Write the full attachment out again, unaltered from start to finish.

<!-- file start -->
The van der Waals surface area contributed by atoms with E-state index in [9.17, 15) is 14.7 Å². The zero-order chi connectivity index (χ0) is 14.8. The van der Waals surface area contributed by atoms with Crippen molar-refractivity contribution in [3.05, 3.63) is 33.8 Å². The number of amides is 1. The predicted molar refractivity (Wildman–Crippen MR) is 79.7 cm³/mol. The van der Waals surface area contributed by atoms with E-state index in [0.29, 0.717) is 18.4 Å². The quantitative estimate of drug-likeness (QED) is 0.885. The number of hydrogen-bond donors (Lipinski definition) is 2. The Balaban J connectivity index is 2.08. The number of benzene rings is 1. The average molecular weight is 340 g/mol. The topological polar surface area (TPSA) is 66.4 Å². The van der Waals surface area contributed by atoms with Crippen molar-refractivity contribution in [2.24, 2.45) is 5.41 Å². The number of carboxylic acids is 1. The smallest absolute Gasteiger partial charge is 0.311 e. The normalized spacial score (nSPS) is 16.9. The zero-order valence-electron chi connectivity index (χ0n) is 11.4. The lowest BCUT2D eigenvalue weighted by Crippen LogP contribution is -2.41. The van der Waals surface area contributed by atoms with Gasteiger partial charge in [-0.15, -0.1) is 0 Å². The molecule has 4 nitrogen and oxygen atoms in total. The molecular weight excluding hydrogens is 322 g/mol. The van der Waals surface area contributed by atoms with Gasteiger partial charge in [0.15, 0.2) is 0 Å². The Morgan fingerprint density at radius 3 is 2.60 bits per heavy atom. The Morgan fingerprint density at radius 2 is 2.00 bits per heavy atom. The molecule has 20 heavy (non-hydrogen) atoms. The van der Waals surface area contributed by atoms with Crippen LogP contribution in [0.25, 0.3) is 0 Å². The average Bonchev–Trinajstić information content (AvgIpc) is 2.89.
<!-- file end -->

The van der Waals surface area contributed by atoms with E-state index in [9.17, 15) is 14.7 Å². The zero-order chi connectivity index (χ0) is 14.8. The van der Waals surface area contributed by atoms with Crippen molar-refractivity contribution in [3.05, 3.63) is 33.8 Å². The number of amides is 1. The predicted molar refractivity (Wildman–Crippen MR) is 79.7 cm³/mol. The van der Waals surface area contributed by atoms with E-state index in [0.29, 0.717) is 18.4 Å². The quantitative estimate of drug-likeness (QED) is 0.885. The number of hydrogen-bond donors (Lipinski definition) is 2. The Balaban J connectivity index is 2.08. The number of benzene rings is 1. The average molecular weight is 340 g/mol. The topological polar surface area (TPSA) is 66.4 Å². The van der Waals surface area contributed by atoms with Crippen molar-refractivity contribution in [2.24, 2.45) is 5.41 Å². The number of carboxylic acids is 1. The smallest absolute Gasteiger partial charge is 0.311 e. The normalized spacial score (nSPS) is 16.9. The zero-order valence-electron chi connectivity index (χ0n) is 11.4. The lowest BCUT2D eigenvalue weighted by Crippen LogP contribution is -2.41. The van der Waals surface area contributed by atoms with Gasteiger partial charge in [-0.15, -0.1) is 0 Å². The molecule has 4 nitrogen and oxygen atoms in total. The molecular weight excluding hydrogens is 322 g/mol. The van der Waals surface area contributed by atoms with Gasteiger partial charge in [0.15, 0.2) is 0 Å². The Morgan fingerprint density at radius 3 is 2.60 bits per heavy atom. The Morgan fingerprint density at radius 2 is 2.00 bits per heavy atom. The molecule has 20 heavy (non-hydrogen) atoms. The van der Waals surface area contributed by atoms with Crippen LogP contribution in [0.25, 0.3) is 0 Å². The average Bonchev–Trinajstić information content (AvgIpc) is 2.89.